What is a Personal Service Company?

Other than being self-employed individuals, contractors, freelancers, interim managers and consultants all have at least one thing in common – if they provide their services to clients through their own limited company, they are known as a Personal Service Company (PSC).

But what is a Personal Service Company? Since the definition of these one-person companies is rather vague, it’s a term that leads to some confusion.

To make sure you understand exactly what it means to be a PSC, we’ve outlined everything you need to know about this very popular and liberating way of working.

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Personal Service Company definition

A day rarely goes by without our expert accountants being asked: what is a personal service company?

The phrase ‘Personal Service Company’ was first coined in 2000, when the IR35 legislation was brought into force. HMRC used it to describe a limited company formed to deliver the services of a single contractor, who tends to be the only shareholder and director of the business.

PSC contractors, as they’re often referred to, are impacted by the IR35 legislation, which was rolled out to prevent ‘disguised employees’ from trading through these companies as a mechanism for avoiding tax.

Despite IR35 coming into force over 20 years ago now, for whatever reason we’re yet to see an official Personal Service Company definition. By this we mean the term isn’t written into law. That said, it’s widely understood that a business is a PSC when it takes the following shape:

Advantages of working through a Personal Service Company

Quite often, contractors are expected to work through a PSC by their clients. This is largely due to the fact that limited companies have limited liability, which offers businesses engaging independent workers peace of mind. However, there are reasons why you might actually choose to work through a Personal Service Company. These include:

Disadvantages of working through a Personal Service Company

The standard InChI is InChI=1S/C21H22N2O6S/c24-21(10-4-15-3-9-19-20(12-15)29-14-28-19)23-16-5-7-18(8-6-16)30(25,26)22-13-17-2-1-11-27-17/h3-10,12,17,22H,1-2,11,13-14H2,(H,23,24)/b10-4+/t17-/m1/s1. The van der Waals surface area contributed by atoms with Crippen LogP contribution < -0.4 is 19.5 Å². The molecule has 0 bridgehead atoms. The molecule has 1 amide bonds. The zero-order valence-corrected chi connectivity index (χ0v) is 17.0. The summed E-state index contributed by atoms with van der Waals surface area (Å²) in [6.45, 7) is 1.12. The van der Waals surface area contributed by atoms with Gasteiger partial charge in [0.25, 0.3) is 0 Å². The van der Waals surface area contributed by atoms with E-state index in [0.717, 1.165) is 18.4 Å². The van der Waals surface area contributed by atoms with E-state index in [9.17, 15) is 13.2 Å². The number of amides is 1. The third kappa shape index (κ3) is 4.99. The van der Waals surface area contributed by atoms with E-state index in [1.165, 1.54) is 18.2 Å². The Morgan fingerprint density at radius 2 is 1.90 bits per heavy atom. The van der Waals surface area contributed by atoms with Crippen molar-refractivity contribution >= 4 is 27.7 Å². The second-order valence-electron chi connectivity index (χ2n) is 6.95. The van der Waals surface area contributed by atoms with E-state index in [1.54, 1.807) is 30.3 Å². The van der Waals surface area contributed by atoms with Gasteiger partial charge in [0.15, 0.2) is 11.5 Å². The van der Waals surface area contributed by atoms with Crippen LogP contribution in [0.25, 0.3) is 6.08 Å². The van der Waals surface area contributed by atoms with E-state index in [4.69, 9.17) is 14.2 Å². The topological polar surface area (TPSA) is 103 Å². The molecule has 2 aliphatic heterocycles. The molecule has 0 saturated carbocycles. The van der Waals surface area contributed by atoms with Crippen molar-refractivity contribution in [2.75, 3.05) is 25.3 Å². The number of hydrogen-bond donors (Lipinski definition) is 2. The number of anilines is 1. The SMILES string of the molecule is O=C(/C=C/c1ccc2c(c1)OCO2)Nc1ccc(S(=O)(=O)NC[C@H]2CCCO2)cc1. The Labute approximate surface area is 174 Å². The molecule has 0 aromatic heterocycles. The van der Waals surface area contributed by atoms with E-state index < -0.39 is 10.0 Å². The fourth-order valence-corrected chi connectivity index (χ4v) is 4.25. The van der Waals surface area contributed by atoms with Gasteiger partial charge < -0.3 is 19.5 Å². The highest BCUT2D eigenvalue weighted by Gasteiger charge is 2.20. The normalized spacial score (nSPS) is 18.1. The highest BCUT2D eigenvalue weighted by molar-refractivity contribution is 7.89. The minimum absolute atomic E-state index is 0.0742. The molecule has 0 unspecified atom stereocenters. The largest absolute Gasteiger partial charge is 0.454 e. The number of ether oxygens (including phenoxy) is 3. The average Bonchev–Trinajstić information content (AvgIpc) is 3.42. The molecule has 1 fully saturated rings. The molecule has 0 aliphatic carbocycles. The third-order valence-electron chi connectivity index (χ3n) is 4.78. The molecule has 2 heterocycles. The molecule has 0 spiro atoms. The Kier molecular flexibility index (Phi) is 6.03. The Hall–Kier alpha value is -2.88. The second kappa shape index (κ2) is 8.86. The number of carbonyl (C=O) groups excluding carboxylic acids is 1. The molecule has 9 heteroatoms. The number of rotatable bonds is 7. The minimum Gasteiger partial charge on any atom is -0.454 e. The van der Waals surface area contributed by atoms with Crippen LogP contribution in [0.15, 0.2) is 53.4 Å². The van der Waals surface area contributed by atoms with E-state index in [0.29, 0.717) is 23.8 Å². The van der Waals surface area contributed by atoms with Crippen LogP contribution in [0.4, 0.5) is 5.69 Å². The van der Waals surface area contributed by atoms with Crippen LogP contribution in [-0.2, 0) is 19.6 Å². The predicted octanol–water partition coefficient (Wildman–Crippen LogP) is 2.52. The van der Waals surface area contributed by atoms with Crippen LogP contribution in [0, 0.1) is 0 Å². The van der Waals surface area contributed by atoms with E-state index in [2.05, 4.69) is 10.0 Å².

In truth, there aren’t that many and because a PSC is technically the same as a limited company, the challenges you might encounter are generally the same:

Are there any alternatives to a Personal Service Company?

If you aren’t sure if working through a PSC is for you, you may want to look into becoming an employee of an umbrella company, which is a popular alternative.

At a glance, an umbrella company is the intermediary between a contractor and an end client or recruitment agency. Umbrella companies employ contractors working on temporary assignments, invoice the client for the work carried out and pay the worker minus PAYE tax deductions.

Personal Service Company vs umbrella

There are two key differences between a PSC and working via an umbrella company.

  1. The IR35 legislation doesn’t impact umbrella workers (who legally speaking are employees). But IR35 is a consideration for all PSCs
  2. PSCs are required to keep on top of their tax responsibilities (unless operating inside IR35), whereas umbrella workers have tax deducted by the umbrella company before being paid

How to set up a Personal Service Company

Contrary to rumours, setting up a Personal Service Company is actually quite straightforward. But if it’s something you’d rather not tackle on your own, a specialist can take care of everything on your behalf – from limited company formation to opening a business bank account and even registering you for VAT.

Why do companies use contractors?

From giving clients important flexibility that helps them navigate peaks and troughs in demand, to offering specialist skills, a fresh perspective and game-changing expertise, there are many reasons why businesses choose to engage contractors.

And, as explained earlier on, by working with contractors working through a Personal Service Company, businesses have peace of mind knowing that the individual has limited liability, which reduces risk for the hiring organisation should they need to open up legal proceedings.

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